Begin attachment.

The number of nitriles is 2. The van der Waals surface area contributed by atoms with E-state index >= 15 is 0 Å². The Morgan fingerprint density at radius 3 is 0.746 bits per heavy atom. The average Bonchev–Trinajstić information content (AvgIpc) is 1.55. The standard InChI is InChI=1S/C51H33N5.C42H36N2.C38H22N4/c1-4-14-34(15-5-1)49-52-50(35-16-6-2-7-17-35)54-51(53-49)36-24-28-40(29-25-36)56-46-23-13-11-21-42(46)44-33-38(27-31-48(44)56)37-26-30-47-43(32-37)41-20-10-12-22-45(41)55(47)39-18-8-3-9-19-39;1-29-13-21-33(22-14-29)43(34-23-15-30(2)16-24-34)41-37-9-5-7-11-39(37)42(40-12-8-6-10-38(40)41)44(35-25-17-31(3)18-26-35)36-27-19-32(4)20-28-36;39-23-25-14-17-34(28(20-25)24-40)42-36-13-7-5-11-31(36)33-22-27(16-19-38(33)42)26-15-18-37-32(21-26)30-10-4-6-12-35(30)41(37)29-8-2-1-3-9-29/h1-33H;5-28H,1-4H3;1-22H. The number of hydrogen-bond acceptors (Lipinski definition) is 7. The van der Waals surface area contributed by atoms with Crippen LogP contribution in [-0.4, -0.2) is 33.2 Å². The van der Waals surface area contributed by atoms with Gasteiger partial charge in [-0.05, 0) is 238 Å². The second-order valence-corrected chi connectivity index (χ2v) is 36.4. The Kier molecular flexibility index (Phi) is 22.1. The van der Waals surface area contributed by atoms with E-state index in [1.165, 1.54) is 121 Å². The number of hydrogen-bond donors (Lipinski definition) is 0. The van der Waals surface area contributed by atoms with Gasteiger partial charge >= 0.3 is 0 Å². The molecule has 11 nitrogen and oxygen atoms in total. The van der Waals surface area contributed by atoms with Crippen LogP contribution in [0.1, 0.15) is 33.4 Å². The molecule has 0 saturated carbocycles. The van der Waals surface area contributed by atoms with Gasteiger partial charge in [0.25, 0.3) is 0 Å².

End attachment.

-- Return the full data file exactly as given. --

The number of nitriles is 2. The van der Waals surface area contributed by atoms with E-state index >= 15 is 0 Å². The Morgan fingerprint density at radius 3 is 0.746 bits per heavy atom. The average Bonchev–Trinajstić information content (AvgIpc) is 1.55. The standard InChI is InChI=1S/C51H33N5.C42H36N2.C38H22N4/c1-4-14-34(15-5-1)49-52-50(35-16-6-2-7-17-35)54-51(53-49)36-24-28-40(29-25-36)56-46-23-13-11-21-42(46)44-33-38(27-31-48(44)56)37-26-30-47-43(32-37)41-20-10-12-22-45(41)55(47)39-18-8-3-9-19-39;1-29-13-21-33(22-14-29)43(34-23-15-30(2)16-24-34)41-37-9-5-7-11-39(37)42(40-12-8-6-10-38(40)41)44(35-25-17-31(3)18-26-35)36-27-19-32(4)20-28-36;39-23-25-14-17-34(28(20-25)24-40)42-36-13-7-5-11-31(36)33-22-27(16-19-38(33)42)26-15-18-37-32(21-26)30-10-4-6-12-35(30)41(37)29-8-2-1-3-9-29/h1-33H;5-28H,1-4H3;1-22H. The number of hydrogen-bond acceptors (Lipinski definition) is 7. The van der Waals surface area contributed by atoms with Crippen LogP contribution in [-0.4, -0.2) is 33.2 Å². The van der Waals surface area contributed by atoms with Gasteiger partial charge in [-0.05, 0) is 238 Å². The second-order valence-corrected chi connectivity index (χ2v) is 36.4. The Kier molecular flexibility index (Phi) is 22.1. The van der Waals surface area contributed by atoms with E-state index in [1.165, 1.54) is 121 Å². The number of hydrogen-bond donors (Lipinski definition) is 0. The van der Waals surface area contributed by atoms with Gasteiger partial charge >= 0.3 is 0 Å². The molecule has 11 nitrogen and oxygen atoms in total. The van der Waals surface area contributed by atoms with Crippen LogP contribution in [0.1, 0.15) is 33.4 Å². The molecule has 0 saturated carbocycles. The van der Waals surface area contributed by atoms with Gasteiger partial charge in [0.25, 0.3) is 0 Å².